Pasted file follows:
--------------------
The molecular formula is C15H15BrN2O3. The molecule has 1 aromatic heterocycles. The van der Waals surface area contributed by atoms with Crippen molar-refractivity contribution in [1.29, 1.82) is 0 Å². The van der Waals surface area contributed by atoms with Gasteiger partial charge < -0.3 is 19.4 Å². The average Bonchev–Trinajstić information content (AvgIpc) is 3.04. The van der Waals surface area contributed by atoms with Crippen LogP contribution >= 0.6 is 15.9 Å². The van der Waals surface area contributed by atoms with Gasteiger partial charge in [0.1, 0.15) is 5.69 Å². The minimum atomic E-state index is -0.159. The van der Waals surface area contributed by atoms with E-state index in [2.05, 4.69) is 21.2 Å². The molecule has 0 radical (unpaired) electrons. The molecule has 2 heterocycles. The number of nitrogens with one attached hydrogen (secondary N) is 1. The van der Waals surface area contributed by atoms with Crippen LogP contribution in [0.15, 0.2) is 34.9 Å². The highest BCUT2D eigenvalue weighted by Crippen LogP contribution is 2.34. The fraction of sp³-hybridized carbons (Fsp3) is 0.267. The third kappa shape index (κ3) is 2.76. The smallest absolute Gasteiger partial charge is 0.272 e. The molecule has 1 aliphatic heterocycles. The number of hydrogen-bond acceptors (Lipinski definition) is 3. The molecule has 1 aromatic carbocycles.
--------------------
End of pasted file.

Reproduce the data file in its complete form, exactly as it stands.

The molecular formula is C15H15BrN2O3. The molecule has 1 aromatic heterocycles. The van der Waals surface area contributed by atoms with Crippen molar-refractivity contribution in [1.29, 1.82) is 0 Å². The van der Waals surface area contributed by atoms with Gasteiger partial charge < -0.3 is 19.4 Å². The average Bonchev–Trinajstić information content (AvgIpc) is 3.04. The van der Waals surface area contributed by atoms with Crippen LogP contribution >= 0.6 is 15.9 Å². The van der Waals surface area contributed by atoms with Gasteiger partial charge in [0.1, 0.15) is 5.69 Å². The minimum atomic E-state index is -0.159. The van der Waals surface area contributed by atoms with E-state index in [2.05, 4.69) is 21.2 Å². The molecule has 0 radical (unpaired) electrons. The molecule has 2 heterocycles. The number of nitrogens with one attached hydrogen (secondary N) is 1. The van der Waals surface area contributed by atoms with Crippen LogP contribution in [0.15, 0.2) is 34.9 Å². The highest BCUT2D eigenvalue weighted by Crippen LogP contribution is 2.34. The fraction of sp³-hybridized carbons (Fsp3) is 0.267. The third kappa shape index (κ3) is 2.76. The smallest absolute Gasteiger partial charge is 0.272 e. The molecule has 1 aliphatic heterocycles. The number of hydrogen-bond acceptors (Lipinski definition) is 3. The molecule has 1 aromatic carbocycles.